Breast cancer chemotherapy uses drugs to target breast cancer cells and destroys them via medications that are usually given directly into a vein or oral tablets. Hormone therapy is a medication that prevents the effect of estrogen on breast cancer cells, also called endocrine therapy.
Systemic treatments of breast cancer:
Systemic treatments are identified as drugs that could be used to treat breast cancer almost anywhere in the body, they can enter cancer cells.
They can be administered by mouth or put into the bloodstream directly. Different approaches to drug therapy could be used depending on the type of breast cancer, including:
Breast Cancer Chemotherapy:
Chemotherapy (chemo) uses anti-cancer medications that can be administered by mouth or intravenously (injected into the vein).
The drugs pass through the bloodstream in most areas of the body to reach cancer cells. Chemo can sometimes be delivered directly into the spinal fluid surrounding the brain and spinal cord.
When is chemotherapy used?
Chemo may not be needed for all women with breast cancer, but there are some conditions in which chemo can be recommended:
After surgery (adjuvant chemotherapy):
Adjuvant chemo can be provided to try to destroy any cancer cells that may have been left behind or spread, but can not be seen on imaging scans. If these cells were allowed to grow, they could develop new tumors in other places in the body.
Before surgery (neoadjuvant chemotherapy):
To try to shrink the tumor, neoadjuvant chemo may be given so that it can be removed with less intensive surgery.
If there are tumor cells still found at the time of surgery (also called residual disease) for some forms of breast cancer, you could be given more chemotherapy following surgery to minimize the risk of cancer coming back (recurrence).
For advanced breast cancer:
Chemo can be used as the primary therapy for women whose cancer has spread beyond the area of the breast and lower arms, either when diagnosed or after initial treatment.
Tests, such as Oncotype DX, are available that can help decide which women are most likely to benefit from chemo after breast surgery.
Chemotherapy medications that are used for breast cancer:
Combinations of 2 or 3 of these drugs are most commonly used. In most cases, where combinations of drugs are used, chemo is the most efficient.
While drug combinations are often used to treat early breast cancer, single chemo drugs are more often used to treat advanced breast cancer. Still, some combinations are widely used to treat advanced breast cancer, such as paclitaxel + gemcitabine.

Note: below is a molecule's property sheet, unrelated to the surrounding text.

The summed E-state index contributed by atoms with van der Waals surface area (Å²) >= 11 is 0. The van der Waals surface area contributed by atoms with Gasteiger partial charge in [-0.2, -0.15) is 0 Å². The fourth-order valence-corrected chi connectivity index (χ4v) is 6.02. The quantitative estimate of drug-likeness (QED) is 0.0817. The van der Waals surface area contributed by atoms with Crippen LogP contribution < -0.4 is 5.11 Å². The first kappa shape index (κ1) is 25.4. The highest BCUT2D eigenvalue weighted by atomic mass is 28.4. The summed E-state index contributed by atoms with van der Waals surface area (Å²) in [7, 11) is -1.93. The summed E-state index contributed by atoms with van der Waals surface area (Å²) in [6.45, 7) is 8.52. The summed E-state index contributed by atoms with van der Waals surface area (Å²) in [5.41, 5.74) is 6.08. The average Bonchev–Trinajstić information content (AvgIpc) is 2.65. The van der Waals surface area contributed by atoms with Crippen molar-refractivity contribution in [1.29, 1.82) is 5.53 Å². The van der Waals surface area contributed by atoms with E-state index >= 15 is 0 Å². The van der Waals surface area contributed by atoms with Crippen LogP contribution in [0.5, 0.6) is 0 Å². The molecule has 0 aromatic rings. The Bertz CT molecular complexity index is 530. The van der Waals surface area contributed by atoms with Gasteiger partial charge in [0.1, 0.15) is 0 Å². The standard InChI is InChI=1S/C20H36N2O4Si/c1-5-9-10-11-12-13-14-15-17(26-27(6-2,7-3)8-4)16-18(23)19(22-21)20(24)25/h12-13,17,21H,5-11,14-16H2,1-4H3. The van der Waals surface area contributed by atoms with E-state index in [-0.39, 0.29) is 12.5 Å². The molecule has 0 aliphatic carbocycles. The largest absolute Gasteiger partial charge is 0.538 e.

How is chemotherapy administered?
In most cases, breast cancer chemotherapy drugs could be given in a vein (IV), either as an injection for a few minutes or as an infusion for a longer time. This can be achieved in the office of a doctor, an infusion center, or the atmosphere of a hospital.
Chemo is administered in cycles to allow you time to recover from the effects of the medications, followed by a rest period. Most commonly, periods are 2 to 3 weeks long. Depending on the medications used, the schedule varies.
Doctors also found that putting these chemo drug cycles closer together can minimize the risk of cancer coming back and increase survival for certain women.
Most common side effects of chemotherapy:
Side effects can be triggered by chemo medications. These depend on the form and dosage of medications administered, as well as the duration of treatment. Some of the most common side effects that likely include:
Loss of hair
Sores of the Mouth
Loss of appetite or changes in weight
Dizziness and vomiting
Stopping of menstrual periods
Chemo can also affect the bone marrow's blood-forming cells, which can contribute to:
-Increased risk of infections (from low numbers of white blood cells).
-bleeding or bruising (from low platelet counts in your blood).
-Fatigue (from low numbers of red blood cells and other reasons).
After treatment is over, these side effects typically go away.
Breast cancer hormonal therapy:
Some forms of breast cancer are affected by hormones i.e. estrogen and progesterone. Breast cancer cells have receptors that can bind to estrogen and progesterone which help them to develop.
These cancer types are ER-positive (estrogen receptor-positive) and PR positive (progesterone receptor-positive).
Treatments that prevent these hormones from binding to these receptors are called endocrine therapy or hormone treatment.
Almost anywhere in the body and not just in the breast, hormone therapy can enter cancer cells. It is recommended for women with tumors that are positive for hormone receptors. Women whose tumors do not have hormone receptors are not supported by this.
When is hormone treatment administrated?
Hormone therapy is also used (as adjuvant therapy) following surgery to help reduce the risk of recurrence of cancer. It is also begun (as neoadjuvant therapy) before surgery. It is typically taken for 5 to 10 years or more.
These drugs function by preventing estrogen from fueling breast cancer cells to develop.
Treatments that reduce the levels of estrogen:
lowering the estrogen level will help delay cancer's growth or help prevent it from coming back.
you could be given aromatase inhibitors if you have undergone menopause.
Aromatase inhibitors (AIs):
stop fat tissue from making estrogen after menopause.
These drugs are pills taken daily.
Luteinizing hormone-releasing hormone (LHRH) analogs:
Shuts down the ovaries which are the main source of estrogen.
Please, note that distance from the causes of breast cancer and frequent follow-up help to prevent many breast cancer issues.
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